The data, however, is both complicated and limited. During his career, Hunt has largely focused on recreational fishing, the entry point for most fishermen. He and other researchers have found sparse opportunities to study race in commercial fishing, including producing data that examines just how many recreational, competitive and commercial Black fishers exist, in large part because of limited funding opportunities from organizations that don’t value examining demographic trends.
“There are these theories I have from my work on recreational fishing, but very few state leaders are willing to fund the types of study that allow us to get the sample sizes we need to really learn more about these communities,” says Hunt. “And that’s unfortunate.”
The legacy of Black fishermen dates back to pre-enslavement in West Africa. Fishers along Ghana’s Gold Coast and the West African coast—particularly the Fante, Minu and Kru people—were revered for their maritime and fishing skills and traditions. Many enslaved people who forcibly migrated from West Africa came through Ghana’s Gold Coast, and the oral traditions that were taught to generations of West African fishermen continued in the United States. Black fishermen helped shape and define fishing culture in the South, and today, along the coasts of Georgia and South Carolina, the Gullah Geechee people continue to preserve fishing traditions against external challenges like climate change and rapid gentrification. African Americans who descend from enslaved people have made a living on fishing, including Black fishers on the Louisiana Gulf Coast who fish for shrimp and oysters, as well as Black fishers along the Mississippi River and the southern Gulf Coast. Despite centuries of knowledge and tradition, the quantity of Black fishermen have dwindled over the years, leaving professionals like McBride largely on their own.
Both McBride and Hunt believe the challenge of getting more anglers in the field revolves around exposure.
“As far as people trying to get into this industry, African Americans have to know that it even exists,” says McBride. “I believe so many people just don’t have a clue that this stuff right here exists.”
Hunt began competitive fishing in regional tournaments about fifteen years ago. Although he met more Black Americans in those competitions, he found that many of them struggled to find ways to get more young Black Americans exposed and engaged.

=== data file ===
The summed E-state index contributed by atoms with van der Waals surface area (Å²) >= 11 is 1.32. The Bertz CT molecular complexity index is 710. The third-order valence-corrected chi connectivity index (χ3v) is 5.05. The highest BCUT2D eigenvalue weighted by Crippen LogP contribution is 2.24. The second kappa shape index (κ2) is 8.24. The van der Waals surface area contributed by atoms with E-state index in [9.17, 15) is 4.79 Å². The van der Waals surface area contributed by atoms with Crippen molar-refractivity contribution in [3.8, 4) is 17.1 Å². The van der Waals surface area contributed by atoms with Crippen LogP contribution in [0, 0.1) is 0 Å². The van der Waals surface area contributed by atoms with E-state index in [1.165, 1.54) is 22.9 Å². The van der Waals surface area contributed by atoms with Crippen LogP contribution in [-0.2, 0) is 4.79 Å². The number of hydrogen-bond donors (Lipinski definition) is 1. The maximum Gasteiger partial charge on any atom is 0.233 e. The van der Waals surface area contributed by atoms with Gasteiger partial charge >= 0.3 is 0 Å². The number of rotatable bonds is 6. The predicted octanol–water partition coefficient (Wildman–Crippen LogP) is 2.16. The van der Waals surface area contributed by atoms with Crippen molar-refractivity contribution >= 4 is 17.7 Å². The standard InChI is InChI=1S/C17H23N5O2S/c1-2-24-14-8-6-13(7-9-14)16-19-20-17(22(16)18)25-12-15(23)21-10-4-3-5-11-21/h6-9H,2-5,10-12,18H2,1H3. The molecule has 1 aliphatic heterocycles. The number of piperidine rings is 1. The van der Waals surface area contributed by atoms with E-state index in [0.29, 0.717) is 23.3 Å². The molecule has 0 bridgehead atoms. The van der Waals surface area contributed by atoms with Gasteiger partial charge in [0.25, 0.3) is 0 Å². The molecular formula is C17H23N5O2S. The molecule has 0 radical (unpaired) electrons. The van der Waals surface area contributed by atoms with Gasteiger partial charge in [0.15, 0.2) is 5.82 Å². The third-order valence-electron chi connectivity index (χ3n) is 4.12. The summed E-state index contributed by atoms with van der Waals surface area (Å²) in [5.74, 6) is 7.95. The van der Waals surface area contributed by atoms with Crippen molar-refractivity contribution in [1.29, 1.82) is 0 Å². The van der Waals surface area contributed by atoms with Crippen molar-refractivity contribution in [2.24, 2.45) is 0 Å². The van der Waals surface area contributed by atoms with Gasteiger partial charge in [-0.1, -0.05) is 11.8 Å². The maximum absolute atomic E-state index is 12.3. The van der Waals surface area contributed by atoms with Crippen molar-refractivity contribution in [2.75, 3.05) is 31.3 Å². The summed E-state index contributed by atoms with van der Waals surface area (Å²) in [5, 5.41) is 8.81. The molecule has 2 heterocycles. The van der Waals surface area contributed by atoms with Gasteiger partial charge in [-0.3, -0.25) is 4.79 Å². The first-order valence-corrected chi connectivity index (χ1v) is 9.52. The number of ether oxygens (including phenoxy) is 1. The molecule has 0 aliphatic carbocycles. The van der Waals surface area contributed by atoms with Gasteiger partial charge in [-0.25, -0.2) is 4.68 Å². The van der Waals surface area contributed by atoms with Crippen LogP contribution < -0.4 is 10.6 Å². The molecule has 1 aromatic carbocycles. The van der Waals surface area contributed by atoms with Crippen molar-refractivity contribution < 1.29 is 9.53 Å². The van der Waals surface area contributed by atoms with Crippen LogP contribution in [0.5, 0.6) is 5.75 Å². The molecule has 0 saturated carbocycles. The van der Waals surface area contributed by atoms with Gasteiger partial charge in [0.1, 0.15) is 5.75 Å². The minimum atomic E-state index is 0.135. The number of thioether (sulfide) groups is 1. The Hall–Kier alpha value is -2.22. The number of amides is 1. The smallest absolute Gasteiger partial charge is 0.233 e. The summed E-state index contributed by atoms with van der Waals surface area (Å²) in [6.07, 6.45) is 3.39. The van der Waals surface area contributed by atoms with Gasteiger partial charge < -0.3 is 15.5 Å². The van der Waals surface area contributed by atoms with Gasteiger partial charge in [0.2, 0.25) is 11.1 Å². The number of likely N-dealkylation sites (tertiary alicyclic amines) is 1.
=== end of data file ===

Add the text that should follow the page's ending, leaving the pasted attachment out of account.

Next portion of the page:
“One of the challenges is that in the inner city—which is where I grew up—fishing is just not something that’s present,” says McBride. “I’ve been teaching in inner city schools for the past eighteen years. And these kids, they don’t know anything about fishing or anything like that.”
Exposure isn’t the only barrier, however. How commercial fishing operates—and who gets to do so and where—often has to do with access and privilege. The Coast Guard classifies deep-sea fishing as fishing anywhere that’s more than nine nautical miles offshore. In the Galveston Bay, fishers will find smaller species, and offshore fishing, according to McBride, tends to yield more edible fish.
Bay fishing isn’t regulated as heavily as offshore fishing. Fishers will primarily catch black drum, sheepshead or flounder. Two of these species—sheepshead (must be at least fifteen inches long) and black drum (which must be fourteen inches)—have “no limits,” meaning anglers can keep as many of these fish as they catch. Sheepshead are a bit notorious, as they often steal bait, deflect being caught, and are difficult to clean. Sometimes considered “trash fish,” they are also known as “convict fish” thanks to the black stripes that line their backs. Though many white fishermen avoid them—and white chefs avoid cooking them—renowned Houston chef Jonny Rhodes uses them to make a culinary masterpiece by cooking them over embers and pairing with ramp ranch, caramelized tomato, and dill pickles.
As a commercial fisherman, McBride navigates the complicated waters of what’s lucrative enough to catch and sell. He can only keep thirty flounder per day, meaning there’s not much money to be made in this area. The licensing process is also complex, particularly for people of color. In Texas, regulators currently offer a limited edition Texas Commercial Fisherman Finfish license. But the license is closed to those who had a fishing license before Texas established the Texas finfish license; therefore, if you don’t know anyone who has a license, you won’t have access to that license. McBride initially had to lease a license from another commercial fisherman. Many Black anglers who only know of recreational fishers and don’t have a connection with a commercial fisherman or group of fishermen struggle to gain access to the complex and expensive (a finfish license is $380 for Texas residents) world of licensing. It’s here, McBride says, where many Black Americans who might want to advance their fishing opportunities fall through the cracks.